1. Disabled employees have additional legal rights. Accordingly, employers should make themselves aware of these rights. For more information on the rights of disabled employees, click here.
  2. Any request for accommodation should be taken very seriously and failure to do so can result in significant legal damages. For information on the duty to accommodate, click here.
  3. Trying to force an employee to quit – especially a disabled employee – can result in additional legal damages.
  4. Judges have the discretion to order an employer to pay a sympathetic employee many different types of damages. For more information on different types of wrongful dismissal damages, click here.
  5. Always consult with an employment lawyer before terminating a disabled employee.

Special Damages in Wrongful Dismissal Cases: Two Ships Passing in the Night

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By , August 6, 2013 10:58 am

Wrongful dismissal occurs when an employer does not provide an employee with adequate notice of termination.

Wrongful dismissal cases result in two main types of damages; these are,

(i) damages for pay in lieu of reasonable notice (i.e. reasonable notice damages) (The test for establishing and assessing reasonable notice damages has been virtually the same since 1960); and,

(ii) special damages, like Wallace damages, punitive damages, and damages for the intentional infliction of mental distress. (The test for establishing and assessing special damages has changed significantly since 1997.)

Special Damages according to the Supreme Court of Canada (S.C.C.)

In 2008, the Supreme Court of Canada released its most recent major pronouncement on special damages. Many employment law practitioners believe the S.C.C . intended to severely restrict the circumstances in which special damages can be awarded in a wrongful dismissal case. In that case, the court, (i) overturned a $500,000 punitive damage award that had been reduced to $100,000 by the Ontario Court of Appeal; and (ii) overturned a Wallace damage award that was equal to 9 months of the employee’s pay.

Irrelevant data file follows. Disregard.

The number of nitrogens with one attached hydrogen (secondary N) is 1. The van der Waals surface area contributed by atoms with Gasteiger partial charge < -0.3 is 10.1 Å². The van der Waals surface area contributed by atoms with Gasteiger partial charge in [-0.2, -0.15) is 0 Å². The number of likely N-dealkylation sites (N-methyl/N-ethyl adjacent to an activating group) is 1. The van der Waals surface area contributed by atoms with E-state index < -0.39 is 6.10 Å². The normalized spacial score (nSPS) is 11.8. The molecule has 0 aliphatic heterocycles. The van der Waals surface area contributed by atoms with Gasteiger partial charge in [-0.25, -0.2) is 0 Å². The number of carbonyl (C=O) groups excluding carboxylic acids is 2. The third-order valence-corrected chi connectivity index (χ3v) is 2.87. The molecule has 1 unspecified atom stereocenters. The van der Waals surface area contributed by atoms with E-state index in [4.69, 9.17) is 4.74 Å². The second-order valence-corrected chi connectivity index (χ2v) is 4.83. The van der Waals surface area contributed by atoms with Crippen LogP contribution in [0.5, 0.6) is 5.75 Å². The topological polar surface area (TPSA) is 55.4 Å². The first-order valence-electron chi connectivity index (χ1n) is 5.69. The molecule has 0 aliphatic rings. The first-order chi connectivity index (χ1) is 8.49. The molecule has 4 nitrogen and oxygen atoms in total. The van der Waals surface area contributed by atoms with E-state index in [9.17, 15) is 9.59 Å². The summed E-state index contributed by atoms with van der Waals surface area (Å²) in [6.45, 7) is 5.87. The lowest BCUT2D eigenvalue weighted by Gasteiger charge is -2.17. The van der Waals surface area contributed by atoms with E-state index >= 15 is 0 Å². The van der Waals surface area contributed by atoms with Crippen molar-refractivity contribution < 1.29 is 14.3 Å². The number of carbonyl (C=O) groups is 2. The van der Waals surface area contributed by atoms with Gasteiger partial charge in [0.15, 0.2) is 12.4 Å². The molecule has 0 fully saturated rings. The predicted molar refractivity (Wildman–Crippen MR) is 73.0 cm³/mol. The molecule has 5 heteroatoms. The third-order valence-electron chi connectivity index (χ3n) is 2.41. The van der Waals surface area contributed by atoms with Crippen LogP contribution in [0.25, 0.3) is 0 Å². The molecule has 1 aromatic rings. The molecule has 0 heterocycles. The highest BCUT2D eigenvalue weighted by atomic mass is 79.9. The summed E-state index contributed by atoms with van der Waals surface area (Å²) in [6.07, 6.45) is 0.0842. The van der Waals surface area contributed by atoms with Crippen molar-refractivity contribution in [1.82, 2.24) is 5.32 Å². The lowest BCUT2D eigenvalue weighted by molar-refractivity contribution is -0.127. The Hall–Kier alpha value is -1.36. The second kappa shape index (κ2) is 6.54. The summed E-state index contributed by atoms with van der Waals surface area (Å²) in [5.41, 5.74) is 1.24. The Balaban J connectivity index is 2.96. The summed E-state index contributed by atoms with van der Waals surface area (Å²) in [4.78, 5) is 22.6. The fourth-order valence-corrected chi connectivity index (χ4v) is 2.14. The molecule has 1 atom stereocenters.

Special Damages according to Some Trial Judges & Juries

Some trial judges and juries have had significantly different ideas about special damages.

In a 2010 decision, an Ontario trial judge noted… “if the employee can prove that the manner of dismissal caused mental distress that was in the contemplation of the parties, those damages will be awarded not through an arbitrary extension of the notice period, but through an award that reflects the actual damages” and awarded the employee $ 75 000 in “moral” damages.

In a 2012 decision, a jury ordered a B.C. employer to pay a former employee, among other things, $573,000 in punitive damages. I understand the employer appealed the punitive damages award and the parties settled before the appeal was held.

In another 2012 decision, a jury ordered Walmart to pay a former employee, among other things, $200,000 for intentional infliction of mental suffering, and $1,000,000 in punitive damages. I understand Walmart has appealed this jury award.

How to Reduce This Legal Uncertainty

The apparent disconnect between the S.C.C.’s 2008 decision and the more recent trial and jury decisions has resulted in legal uncertainty. Employee counsel see a trend towards higher wrongful dismissal awards and employer counsel believe the appeal courts will overturn the recent  special damage awards rendered by jury and trial judges.

As a result, until the appeal courts clarify the law in the area of special damages, we believe it will be more difficult to settle wrongful dismissal cases when special damages are claimed.